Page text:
by Brenée Goforth
Media Manager & Communications Associate, John Locke Foundation
This week, JLF’s Joe Coletti published a research brief as part of our Thanksgiving 2019 series. Coletti’s piece focused on the influx of mock meats into the food market in recent years. Coletti writes:
Impossible Foods and Beyond Meat are the most notable entrants in the race to make a meat substitute that acts like meat but is made entirely from plants. They have tremendous capital behind their efforts to make meatless meats that appeal to meat lovers.
Unlike meat substitutes of the past, these products are innovations in the market:
The new products aim to look, feel, taste, and bleed like a beef burger. They have been profiled everywhere from The Today Show to Freakonomics, where you can find a fascinating discussion of how researchers tried to make heme.
Wait, heme? We’ll let the marketing folks from Impossible Foods explain:
Heme is what makes meat taste like meat. It’s an essential molecule found in every living plant and animal — most abundantly in animals — and something we’ve been eating and craving since the dawn of humanity.
What does all this have to do with Thanksgiving? Throwing millions of dollars in venture capital funding to take food from the field and run it through a lab so it can seem like something the meat that is deemed environmentally unsustainable is about the most American approach to veganism I can imagine. Having the money, technology, and market incentives to make it possible is truly worth giving thanks, regardless of whether the bet is right or wrong, silly or profound.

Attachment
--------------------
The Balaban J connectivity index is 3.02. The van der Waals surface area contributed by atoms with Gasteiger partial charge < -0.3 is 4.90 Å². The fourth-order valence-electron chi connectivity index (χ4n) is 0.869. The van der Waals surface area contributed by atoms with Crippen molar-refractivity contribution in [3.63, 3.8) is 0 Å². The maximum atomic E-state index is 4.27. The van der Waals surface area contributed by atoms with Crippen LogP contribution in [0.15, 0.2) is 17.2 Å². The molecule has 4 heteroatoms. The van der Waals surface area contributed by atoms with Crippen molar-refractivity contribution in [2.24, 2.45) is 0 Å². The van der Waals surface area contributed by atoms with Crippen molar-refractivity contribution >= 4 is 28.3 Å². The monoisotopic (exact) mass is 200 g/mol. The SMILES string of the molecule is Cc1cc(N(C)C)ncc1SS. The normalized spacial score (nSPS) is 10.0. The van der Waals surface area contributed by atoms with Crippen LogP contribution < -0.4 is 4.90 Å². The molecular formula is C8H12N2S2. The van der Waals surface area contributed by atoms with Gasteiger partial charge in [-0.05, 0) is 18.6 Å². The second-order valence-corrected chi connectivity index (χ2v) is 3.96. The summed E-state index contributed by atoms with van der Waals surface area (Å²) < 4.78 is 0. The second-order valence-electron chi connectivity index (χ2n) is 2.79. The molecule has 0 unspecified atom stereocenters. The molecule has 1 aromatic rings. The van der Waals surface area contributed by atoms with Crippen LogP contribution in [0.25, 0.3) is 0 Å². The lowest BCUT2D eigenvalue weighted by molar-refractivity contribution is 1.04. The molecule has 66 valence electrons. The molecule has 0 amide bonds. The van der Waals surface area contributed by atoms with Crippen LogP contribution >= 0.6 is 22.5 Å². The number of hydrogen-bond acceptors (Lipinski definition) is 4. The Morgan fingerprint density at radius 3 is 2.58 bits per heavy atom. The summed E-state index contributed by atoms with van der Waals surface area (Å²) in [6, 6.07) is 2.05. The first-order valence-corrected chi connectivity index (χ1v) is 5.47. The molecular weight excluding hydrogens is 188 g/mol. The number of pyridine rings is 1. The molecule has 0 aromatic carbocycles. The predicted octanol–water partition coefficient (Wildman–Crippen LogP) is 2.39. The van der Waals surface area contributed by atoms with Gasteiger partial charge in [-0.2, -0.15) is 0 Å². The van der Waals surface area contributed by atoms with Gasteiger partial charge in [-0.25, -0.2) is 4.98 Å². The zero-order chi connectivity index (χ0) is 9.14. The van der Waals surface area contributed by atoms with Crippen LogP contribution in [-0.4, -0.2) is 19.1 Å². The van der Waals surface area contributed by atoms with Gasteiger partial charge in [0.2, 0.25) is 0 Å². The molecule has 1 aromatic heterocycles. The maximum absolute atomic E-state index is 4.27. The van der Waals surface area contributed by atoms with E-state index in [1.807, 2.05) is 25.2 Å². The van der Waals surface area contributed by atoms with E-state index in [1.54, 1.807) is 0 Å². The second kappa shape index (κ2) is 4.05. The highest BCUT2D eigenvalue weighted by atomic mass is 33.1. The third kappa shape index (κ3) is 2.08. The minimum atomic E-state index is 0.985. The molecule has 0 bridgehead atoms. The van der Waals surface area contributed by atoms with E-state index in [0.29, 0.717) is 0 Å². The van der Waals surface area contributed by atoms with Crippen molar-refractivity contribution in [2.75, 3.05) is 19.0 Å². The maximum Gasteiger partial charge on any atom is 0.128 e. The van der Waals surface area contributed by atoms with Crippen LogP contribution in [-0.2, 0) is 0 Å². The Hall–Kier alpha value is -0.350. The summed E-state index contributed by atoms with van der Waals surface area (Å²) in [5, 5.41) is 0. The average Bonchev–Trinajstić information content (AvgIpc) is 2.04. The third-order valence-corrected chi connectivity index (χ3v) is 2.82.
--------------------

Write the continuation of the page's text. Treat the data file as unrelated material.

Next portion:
The market can bring forward all kinds of innovations, even plant-based meat substitutes. America’s market-based economy allows for these products to be invented to fulfill people’s wants and provide something new and exciting. Coletti writes:
This Thanksgiving, I hope you will take a minute to thank those great adventurers and innovators who have given us so many of the good things on or near your table, including those that began or have flourished here in North Carolina: Pepsi, Cheerwine, Texas Pete hot sauce, Krispy Kreme donuts, and Mt. Olive pickles, North Carolina-raised pork, poultry, soybeans, and sweet potatoes, and house recipes for pimento cheese and nanner puddin’. Not to mention the North Carolina-based grocery stores, banks, breweries, wineries, distilleries, and restaurants that add to the bounty.